Gauntlet III: The Final Quest

by Dean Belfield, Geoff Follin, Haydn Dalton, John P. Tatlock, Simon Justin Street, Tim Follin, Peter Andrew Jones
U.S. Gold Ltd
Your Sinclair Issue 66, Jun 1991   page(s) 14,15

US Gold
£10.99 cass
Reviewer: James Leach

Any Capricorns in the audience tonight? Ah, there you are. Well prepare for a bit of a shock - how does it feel to know you're a Lord Of Decay? Mmm. Thought you'd be a bit surprised. But look on the bright side - it beats being a landscape gardener or a milkman, doesn't it? Let me explain why...

You see, once upon a time (in Gauntlet 3) there was this island (called Capra) that was being threatened by a bloke called Capricorn (the Lord Of Decay) For some odd reason, he'd taken it upon himself to unleash nasty awfulness upon the islanders unless they were very, very good and didn't fight with each other. Luckily, the people were pretty peace loving bods and didn't particularly want a war anyway, so all was groovy, hippyish and, in fact, rather wet. (Oi, watch it! Ed)

But to muck everything up, a race of aliens called the Velcrons suddenly appeared (so-called because they stuck to furniture and clothing), who managed to kick up a bit of a war, so now everything's is in complete turmoil.

And guess what? Yep, somebody big and brave's got to wander up to Capricorn's semi-detached castle and give him a jolly good hiding for what he's done. And that somebody is you (gulp!).


Of course you have - and probably in 2 other games called Gauntlet that've been out before now. So why run through it all again? Well, basically because now you can do it all in isometric 3D. Hurrah!

And that not the only change. This time there aren't just the 4 characters to choose from, but 8. As well as our usual pals like Thor The Warrior and Questor The Elf we've also got the company of such dependable yokies as Petras the Rockman and Dracolis the Lizard Man. You've got to choose which one you want to play of course, depending on the particular range of armour, magic and fighting skills that you want to use, and then set off towards Capricorn's place. (Oh, and there's a 2-player option too.)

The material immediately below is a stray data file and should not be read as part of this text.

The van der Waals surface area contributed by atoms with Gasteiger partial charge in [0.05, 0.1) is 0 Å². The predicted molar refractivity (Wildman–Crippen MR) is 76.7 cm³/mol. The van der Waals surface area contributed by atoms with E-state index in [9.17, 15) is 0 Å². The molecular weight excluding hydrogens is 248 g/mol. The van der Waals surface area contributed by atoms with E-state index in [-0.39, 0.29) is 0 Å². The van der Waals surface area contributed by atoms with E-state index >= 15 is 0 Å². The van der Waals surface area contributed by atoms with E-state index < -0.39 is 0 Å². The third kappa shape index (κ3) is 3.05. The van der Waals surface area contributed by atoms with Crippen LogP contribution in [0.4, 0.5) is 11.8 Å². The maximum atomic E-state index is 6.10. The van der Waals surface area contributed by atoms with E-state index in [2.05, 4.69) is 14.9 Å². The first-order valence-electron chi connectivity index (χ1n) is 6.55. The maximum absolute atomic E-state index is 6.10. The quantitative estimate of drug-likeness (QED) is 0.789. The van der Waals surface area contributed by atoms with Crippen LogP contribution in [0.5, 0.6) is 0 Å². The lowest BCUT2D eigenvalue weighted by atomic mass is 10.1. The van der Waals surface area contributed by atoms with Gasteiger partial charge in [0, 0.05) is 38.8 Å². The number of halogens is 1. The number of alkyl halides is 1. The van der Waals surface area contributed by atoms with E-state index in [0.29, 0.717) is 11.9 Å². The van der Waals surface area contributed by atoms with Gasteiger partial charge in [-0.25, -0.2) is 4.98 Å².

On the way, you'll travel through 8 kingdoms (or levels), one for each of the hero-type characters (so there's the ice Kingdom, the Sea Kingdom and all the others). What this means of course is that the game is just as enormous as it was before, only this time it's been compacted into sections as opposed to the 100 or so old 'floating' levels, (And there's also a ninth bit waiting at the end, in Which you get to confront Mr Cappy himself.)

The 3D system works beautifully, with the characters having full 8-way movement, staying pretty much in the middle of the screen whilst everything scrolls around them. It's not just a simple case of walking along in a straight line of course - you've actually got to find your way through the terrain to get anywhere, with arrows pointing out the way and the odd clue here and there giving you a bit of a helping hand. There's also food, magic spells and lots of other items to pick up, some of which (especially the nosh) can be protected by nasties, or booby-trapped (hur hur).


There are absolutely loads even more than before! (Probably.) Some (like ghosts) appear everywhere, follow you around and are easy to kill, while others are particular to certain levels and include things like mummies, zombies and even venus flietraps. Eek!

But I could ramble on for hours about these nice little touches and stuff. (Please don't. Ed.) Basically Gauntlet 3 is, overall, an absolutely stonking game. It's not just that the look of it's changed - this time round there's an even greater range of puzzles to solve and, as I've said, monsters you've got to squish. It's huge, it's exciting and it'll take a jolly long time to complete (and even then you'll probably have missed a whole load of other features and locations!).

There is however one major quibble that I'd better mention before I pop off. The graphics are most definitely funky but at times they get totally bogged down by some extremely thick and heavy colours. (There's one particular tone of blue that swamps the screen in mugginess and makes it ridiculously difficult for you to tell what's going on.)

But that apart, it's thumbs up all round. Those who've had the pleasure of treading these paths before might not want to again (no matter how different the view!) but for newcomers (especially ones who like blasting monsters) it comes highly recommended.

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Life Expectancy: 88%
Instant Appeal: 85%
Graphics: 92%
Addictiveness: 86%
Overall: 89%

Summary: Very nice 'tweaked-up' 3D version of the legendary old arcade shooter. A mapper's delight and brill in 2-player.

Transcript by Chris Bourne

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